NASHVILLE SKYLINE: Pistol Annies Hit the Bull's-Eye

Second Album Is Thankfully More of the Same but Better

(NASHVILLE SKYLINE is a column by CMT/CMT.com Editorial Director Chet Flippo.)

For many years, music fans, myself included, have wished for a Dixie Chicks renewal and rebirth. That was obviously a false hope, as has been proven by solo projects, most notably Natalie Maines' new solo album Mother. It is not even remotely a country album, and Maines' recent statements only underline and reinforce her obvious distaste for country music and for country music audiences.

Although the Chicks are performing a handful of shows together through July, a bigger reunion with a new album and an extensive tour would likely have resembled an unhappy shotgun marriage. It would make good reality TV but lousy music. So be it.

The immediacy and the surprise and the genuine originality of the Chicks' early and great music have faded away, sadly. But songs like "Cowboy Take Me Away" and "Long Time Gone" and "Sin Wagon" will last.

I'm glad we have a present-day trio of women with a large amount of attitude to sort of fill that job slot of chicks who are pissed off about things and who aim to do something about it.

The Pistol Annies came along with their first album Hell on Heels in 2011 and were unafraid to roll out their agenda of visceral music. They were working the same vein of naked and angry music as Miranda Lambert (who, unsurprisingly, is one of the three Annies). Building on the framework and the general sentiment of such fiery Lambert songs as "Gunpowder & Lead," the first Annies project tackled such subjects as drugs with "Takin' Pills" and a broken marriage with "Trailer for Rent."

There was no doubt that these women were packing genuine heat, of one sort or another, and they could well have been dubbed the Sex Pistol Annies. Lambert and fellow Annies Angaleena Presley and Ashley Monroe are extremely attractive lead singers in their own right. Turn them into a trio, and they're a dangerous triple threat.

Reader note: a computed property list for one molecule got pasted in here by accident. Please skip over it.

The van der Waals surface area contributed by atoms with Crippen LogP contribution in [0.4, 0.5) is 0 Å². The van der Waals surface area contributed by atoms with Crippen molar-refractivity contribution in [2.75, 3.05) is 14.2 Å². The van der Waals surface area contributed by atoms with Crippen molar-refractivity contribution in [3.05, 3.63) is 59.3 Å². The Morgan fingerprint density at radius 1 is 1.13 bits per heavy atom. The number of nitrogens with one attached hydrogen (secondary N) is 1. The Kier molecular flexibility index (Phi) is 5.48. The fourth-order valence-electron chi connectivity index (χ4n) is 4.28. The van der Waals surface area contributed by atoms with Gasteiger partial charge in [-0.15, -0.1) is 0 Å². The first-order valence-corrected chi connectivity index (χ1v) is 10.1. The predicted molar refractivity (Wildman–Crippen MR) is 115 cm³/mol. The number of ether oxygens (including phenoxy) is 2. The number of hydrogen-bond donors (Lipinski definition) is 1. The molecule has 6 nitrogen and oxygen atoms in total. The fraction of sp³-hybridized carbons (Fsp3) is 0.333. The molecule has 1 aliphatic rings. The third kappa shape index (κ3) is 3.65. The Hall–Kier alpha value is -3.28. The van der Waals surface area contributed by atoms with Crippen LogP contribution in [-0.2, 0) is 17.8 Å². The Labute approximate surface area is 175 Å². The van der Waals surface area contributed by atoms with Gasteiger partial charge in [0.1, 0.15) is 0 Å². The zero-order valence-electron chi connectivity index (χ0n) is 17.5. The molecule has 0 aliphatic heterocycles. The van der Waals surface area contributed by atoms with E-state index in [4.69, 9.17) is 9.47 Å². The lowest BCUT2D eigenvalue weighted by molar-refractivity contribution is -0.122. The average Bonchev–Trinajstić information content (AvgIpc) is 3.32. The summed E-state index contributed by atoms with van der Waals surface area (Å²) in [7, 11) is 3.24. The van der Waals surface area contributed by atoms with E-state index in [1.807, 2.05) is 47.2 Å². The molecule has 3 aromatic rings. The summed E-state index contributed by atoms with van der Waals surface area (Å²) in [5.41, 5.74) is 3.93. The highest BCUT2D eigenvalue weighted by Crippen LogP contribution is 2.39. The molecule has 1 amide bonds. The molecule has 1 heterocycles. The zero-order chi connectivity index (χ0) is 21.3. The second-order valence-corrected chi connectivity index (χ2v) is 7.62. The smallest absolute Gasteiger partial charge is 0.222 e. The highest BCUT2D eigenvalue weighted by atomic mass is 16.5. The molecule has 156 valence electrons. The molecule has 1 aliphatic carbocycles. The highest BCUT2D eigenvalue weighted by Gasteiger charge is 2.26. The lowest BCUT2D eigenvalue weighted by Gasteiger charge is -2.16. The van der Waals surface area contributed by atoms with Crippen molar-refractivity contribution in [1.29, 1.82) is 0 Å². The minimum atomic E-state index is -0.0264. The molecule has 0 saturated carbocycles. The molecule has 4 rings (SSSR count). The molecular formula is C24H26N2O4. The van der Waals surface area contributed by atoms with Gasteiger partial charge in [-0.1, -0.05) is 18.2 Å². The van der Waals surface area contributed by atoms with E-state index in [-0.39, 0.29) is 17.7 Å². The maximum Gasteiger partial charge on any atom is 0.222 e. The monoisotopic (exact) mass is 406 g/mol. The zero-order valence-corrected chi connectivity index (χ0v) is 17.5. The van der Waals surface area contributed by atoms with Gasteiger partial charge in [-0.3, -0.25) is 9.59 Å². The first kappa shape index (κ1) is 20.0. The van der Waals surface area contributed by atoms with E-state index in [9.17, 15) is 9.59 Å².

The fact that three such free spirits can create something that is both artistically and commercially successful is about as heartening a development as country music has seen in many years.

Their first album Hell on Heels debuted at No. 1 on the iTunes all-genre chart and then did the same on the Billboard country chart. Songs such as the title track made a large impact.

But make no mistake about it, they are not a novelty act just looking for yucks. With their second album Annie Up, they show real song depth. They can be dead serious in a song such as "Dear Sobriety," which is an earnest plea:

"Dear Sobriety

Please come back to me

I left you high and dry

I'm doomed for good this time

I swore I wouldn't be

Oh but I'm making a fool of me

I need you desperately

Dear Sobriety"

The Annies celebrate their exclusive girls' club with the song "Girls Like Us," singing, "Girls like us/We don't mess around/We don't tie you up/Just to let you down/Don't girls like us make the world go round and round?"

Successful female trios in country music have been few and far between. Besides the Dixie Chicks, the only ones that come to mind have been SHeDAISY, the Mandrell Sisters, and Trio, featuring Emmylou Harris, Linda Ronstadt and Dolly Parton. Add the Pistol Annies to that field, and you have some mighty fine music.

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